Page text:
عنوان مقاله [English]
Joel Feinberg (1926-2004) is a groundbreaking philosopher in contemporary moral, legal, and political philosophy. He changed the way people thought about things, and his theory of “the moral limits of the criminal law” is the most influential theory in American jurisprudence of the last fifty years. He fulfilled the project that J.S. Mill (1806-1873) had started by introducing “liberty-principle.” Following Mill, Feinberg believed that political philosophy begins with a normative presumption in favor of “individual liberty.” So, he found most “liberty-limiting” or “coercion-legitimizing” principles “unreasonable” and “impermissible.” Feinberg analyzes with great subtlety concepts like “harm,” “offense,” and “paternalism,” and defends Liberalism. Contrary to “communitarians” and “contextualists” such as MacIntyre and Sandel, who criticize Liberalism for its abstractness and sterility, Feinberg’s Liberalism is a living theory built on the common values of a certain type of society and political culture, within a definite historical context. Having introduced Feinberg’s thought and his unique influence, this paper will endeavor to:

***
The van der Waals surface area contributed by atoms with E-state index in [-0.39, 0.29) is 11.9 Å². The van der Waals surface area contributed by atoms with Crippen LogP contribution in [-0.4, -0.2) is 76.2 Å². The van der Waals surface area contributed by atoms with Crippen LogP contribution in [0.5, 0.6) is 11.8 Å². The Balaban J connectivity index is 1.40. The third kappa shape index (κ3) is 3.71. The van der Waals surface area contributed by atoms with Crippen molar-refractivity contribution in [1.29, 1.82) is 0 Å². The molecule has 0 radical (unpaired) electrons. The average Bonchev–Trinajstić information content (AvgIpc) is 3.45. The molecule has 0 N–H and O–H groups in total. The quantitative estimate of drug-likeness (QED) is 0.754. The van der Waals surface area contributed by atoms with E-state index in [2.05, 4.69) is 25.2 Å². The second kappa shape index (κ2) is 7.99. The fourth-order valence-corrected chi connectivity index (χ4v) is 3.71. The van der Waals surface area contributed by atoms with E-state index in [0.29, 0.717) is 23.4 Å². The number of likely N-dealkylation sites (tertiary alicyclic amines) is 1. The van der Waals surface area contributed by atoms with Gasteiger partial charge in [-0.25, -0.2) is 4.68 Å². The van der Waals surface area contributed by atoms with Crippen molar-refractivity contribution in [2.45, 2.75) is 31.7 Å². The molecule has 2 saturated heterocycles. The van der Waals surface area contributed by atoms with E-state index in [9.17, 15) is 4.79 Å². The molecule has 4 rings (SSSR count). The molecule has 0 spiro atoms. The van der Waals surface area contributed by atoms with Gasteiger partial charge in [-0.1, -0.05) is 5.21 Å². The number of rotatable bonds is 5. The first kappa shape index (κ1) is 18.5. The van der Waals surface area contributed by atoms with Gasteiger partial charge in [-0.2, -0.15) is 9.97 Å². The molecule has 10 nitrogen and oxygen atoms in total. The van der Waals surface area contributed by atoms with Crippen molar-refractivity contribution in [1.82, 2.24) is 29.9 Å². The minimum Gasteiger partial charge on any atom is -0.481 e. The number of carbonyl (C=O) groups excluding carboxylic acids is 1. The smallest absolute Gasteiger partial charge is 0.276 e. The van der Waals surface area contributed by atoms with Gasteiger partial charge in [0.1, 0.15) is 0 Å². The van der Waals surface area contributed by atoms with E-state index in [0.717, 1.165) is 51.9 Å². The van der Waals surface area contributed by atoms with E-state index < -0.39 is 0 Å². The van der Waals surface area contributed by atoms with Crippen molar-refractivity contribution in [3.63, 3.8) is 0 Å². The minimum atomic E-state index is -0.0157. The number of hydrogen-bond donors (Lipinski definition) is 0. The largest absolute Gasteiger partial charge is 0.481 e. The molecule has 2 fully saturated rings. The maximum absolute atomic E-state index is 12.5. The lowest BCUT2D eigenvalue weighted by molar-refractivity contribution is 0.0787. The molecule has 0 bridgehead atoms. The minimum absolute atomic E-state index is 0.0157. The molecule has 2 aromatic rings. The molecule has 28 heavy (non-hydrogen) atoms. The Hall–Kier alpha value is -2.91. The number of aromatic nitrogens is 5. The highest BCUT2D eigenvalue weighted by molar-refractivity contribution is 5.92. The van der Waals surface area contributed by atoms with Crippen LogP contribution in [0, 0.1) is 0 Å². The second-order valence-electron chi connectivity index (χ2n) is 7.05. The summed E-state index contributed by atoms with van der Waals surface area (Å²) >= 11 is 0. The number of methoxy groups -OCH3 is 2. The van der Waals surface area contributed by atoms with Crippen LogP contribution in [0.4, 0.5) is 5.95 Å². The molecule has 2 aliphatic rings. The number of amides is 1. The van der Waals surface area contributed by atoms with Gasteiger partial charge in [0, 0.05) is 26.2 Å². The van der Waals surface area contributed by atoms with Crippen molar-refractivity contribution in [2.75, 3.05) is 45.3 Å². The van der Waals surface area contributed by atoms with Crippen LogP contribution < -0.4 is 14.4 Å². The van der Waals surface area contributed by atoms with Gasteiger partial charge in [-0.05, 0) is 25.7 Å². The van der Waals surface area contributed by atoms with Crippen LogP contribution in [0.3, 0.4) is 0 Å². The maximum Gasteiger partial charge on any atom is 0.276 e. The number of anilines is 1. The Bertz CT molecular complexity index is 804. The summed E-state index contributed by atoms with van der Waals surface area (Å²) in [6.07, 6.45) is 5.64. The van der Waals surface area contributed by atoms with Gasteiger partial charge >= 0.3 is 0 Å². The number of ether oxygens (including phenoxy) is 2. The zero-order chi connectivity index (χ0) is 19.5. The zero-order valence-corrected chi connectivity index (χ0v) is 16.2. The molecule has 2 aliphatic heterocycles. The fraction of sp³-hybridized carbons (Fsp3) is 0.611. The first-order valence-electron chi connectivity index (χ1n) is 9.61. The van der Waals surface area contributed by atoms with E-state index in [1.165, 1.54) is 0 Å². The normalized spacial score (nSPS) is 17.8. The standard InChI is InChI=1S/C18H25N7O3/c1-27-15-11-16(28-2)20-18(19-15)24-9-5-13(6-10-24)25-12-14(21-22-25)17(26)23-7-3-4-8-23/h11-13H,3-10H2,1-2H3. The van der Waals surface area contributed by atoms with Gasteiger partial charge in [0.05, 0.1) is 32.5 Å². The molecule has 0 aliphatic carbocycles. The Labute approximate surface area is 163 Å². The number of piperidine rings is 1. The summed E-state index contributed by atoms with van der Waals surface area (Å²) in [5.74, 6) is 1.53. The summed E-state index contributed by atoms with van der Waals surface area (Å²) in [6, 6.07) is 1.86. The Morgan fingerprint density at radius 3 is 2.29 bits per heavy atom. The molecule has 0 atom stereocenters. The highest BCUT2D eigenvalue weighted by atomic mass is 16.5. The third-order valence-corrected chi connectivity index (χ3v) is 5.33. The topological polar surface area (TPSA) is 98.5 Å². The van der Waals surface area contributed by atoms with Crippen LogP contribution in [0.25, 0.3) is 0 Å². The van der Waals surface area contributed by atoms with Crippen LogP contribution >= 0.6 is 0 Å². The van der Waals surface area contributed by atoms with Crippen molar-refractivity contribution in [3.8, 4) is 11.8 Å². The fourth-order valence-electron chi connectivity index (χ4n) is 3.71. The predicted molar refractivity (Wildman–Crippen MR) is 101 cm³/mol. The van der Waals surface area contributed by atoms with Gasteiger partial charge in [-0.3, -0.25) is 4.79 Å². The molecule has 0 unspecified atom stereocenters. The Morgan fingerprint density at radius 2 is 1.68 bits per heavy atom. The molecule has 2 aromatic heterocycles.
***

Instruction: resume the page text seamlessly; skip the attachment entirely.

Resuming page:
1. Analyze the similarities and differences of these two philosophers’ views on “liberty;”
2. Analyze “the liberty-limiting” or “coercion-legitimizing” principles in their views; and
3. Compare their answers to the following basic and practical questions about “liberty:”
1. What is the greatest threat to the “liberty?”
2. Why should liberty be the norm?
3. Is “liberty” the first good?
4. Who is “right,” in the confrontation of two agents’ “liberties?”
5. How can we solve the problem of “bilinear nature of liberty?”
6. Is “liberty” “absolute?”